EDMONTON- The Alberta government is giving out 20 million more masks to help stem the spread of COVID-19, but Premier Jason Kenney says it’s not necessary to make face covers mandatory.
In June, the province began distributing non-medical masks through A&W, McDonald’s and Tim Hortons drive-thrus.
In the latest batch, nine million masks are to be given out through the fast-food chains, both at counters and drive-thrus, and in packages of eight instead of four.
Four million are to be distributed through municipal transit and 2.5 million have been given to places of worship.
The rest are being doled out at long-term care and seniors facilities, First Nations and Metis settlements, courthouses and other places.
Alberta health officials are encouraging everyone to wear non-medical masks in public when it’s not possible to maintain two metres of physical distancing, especially indoors.
“We all have a role to play in this fight. We all have a personal responsibility as Albertans, parents, friends and neighbours to do the right thing and follow the public health guidance,” Kenney said Monday.
“Masking is a crucial part of this guidance.”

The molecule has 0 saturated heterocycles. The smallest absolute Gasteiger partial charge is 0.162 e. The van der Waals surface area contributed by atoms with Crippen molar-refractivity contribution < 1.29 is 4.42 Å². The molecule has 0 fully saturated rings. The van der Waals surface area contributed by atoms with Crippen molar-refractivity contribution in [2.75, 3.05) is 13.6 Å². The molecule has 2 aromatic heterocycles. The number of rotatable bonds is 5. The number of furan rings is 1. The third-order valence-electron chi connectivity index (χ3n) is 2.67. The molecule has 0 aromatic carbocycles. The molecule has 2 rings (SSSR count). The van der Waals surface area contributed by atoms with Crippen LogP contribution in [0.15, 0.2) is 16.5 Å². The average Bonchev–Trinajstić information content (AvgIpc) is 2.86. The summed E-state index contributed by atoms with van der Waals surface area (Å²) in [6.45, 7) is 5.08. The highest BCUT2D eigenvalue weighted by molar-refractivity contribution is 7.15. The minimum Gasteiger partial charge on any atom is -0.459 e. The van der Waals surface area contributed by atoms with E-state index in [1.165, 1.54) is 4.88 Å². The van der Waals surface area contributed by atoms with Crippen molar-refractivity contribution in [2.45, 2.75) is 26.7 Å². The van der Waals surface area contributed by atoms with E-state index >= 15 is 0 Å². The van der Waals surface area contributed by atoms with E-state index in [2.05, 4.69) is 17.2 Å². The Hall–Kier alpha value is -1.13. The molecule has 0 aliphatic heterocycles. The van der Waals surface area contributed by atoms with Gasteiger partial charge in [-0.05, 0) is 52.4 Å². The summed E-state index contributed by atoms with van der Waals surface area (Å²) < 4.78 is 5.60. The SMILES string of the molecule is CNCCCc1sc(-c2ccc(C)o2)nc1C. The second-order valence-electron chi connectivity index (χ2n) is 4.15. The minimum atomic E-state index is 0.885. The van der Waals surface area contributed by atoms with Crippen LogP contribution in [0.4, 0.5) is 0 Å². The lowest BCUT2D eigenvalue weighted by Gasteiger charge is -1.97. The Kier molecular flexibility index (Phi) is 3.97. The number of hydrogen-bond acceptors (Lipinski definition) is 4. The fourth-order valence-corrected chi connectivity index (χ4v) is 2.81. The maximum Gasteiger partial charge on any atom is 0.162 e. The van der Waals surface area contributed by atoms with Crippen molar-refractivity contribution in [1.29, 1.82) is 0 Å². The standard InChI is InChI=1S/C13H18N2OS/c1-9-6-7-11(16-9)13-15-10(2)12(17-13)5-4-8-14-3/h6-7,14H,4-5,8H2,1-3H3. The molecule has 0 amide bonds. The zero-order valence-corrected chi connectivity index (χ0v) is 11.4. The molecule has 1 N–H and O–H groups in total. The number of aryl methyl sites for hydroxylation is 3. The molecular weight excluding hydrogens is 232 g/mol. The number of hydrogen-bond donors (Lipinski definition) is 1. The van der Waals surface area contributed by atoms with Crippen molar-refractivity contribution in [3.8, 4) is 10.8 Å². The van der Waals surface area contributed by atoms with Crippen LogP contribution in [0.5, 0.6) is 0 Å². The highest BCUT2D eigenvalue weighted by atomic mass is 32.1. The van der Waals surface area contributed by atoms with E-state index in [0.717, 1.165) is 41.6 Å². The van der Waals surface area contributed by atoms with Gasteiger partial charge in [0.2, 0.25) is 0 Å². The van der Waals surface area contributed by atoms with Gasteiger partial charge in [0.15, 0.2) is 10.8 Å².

He said he’s frequently asked about making masks mandatory.
Quoting the province’s chief medical health officer, Dr. Deena Hinshaw, Kenney said: “We can’t enforce our way out of the pandemic.
“The vast majority of Albertans, I don’t think, need to be told to do the right thing,” he added.
Kenney said Alberta had 676 known active COVID-19 cases as of Sunday. There were 45 people with the virus in hospital, including 10 in intensive care.
Hinshaw added that Alberta reported 54 new cases on Friday, 96 new cases on Saturday, and 80 new cases on Sunday. There are more cases with unknown sources than there were a week ago.
Meanwhile, a First Nation in central Alberta was warning that a non-resident member who visited the community tested positive for COVID-19.
The Samson Cree Nation said in a memo posted Monday on social media that it has been told by a community health nurse that contact tracing had begun.
The person was self-isolating away from the community, but efforts were being made to identify anyone who may have come in contact with the visitor in the community or at Ma-Me-O Beach.
Anyone who identified as a contact was being tested, and there were currently no active cases in Maskwacis.
The memo said non-essential programs and services were being shut down for two weeks.
“During the closure, all face-to-face meetings are prohibited and the council chambers will remain closed,” said the memo.
“Please organize all meetings virtually.”
This report by The Canadian Press was first published July 13, 2020
By Lauren Krugel in Calgary. With files from Colette Derworiz in Edmonton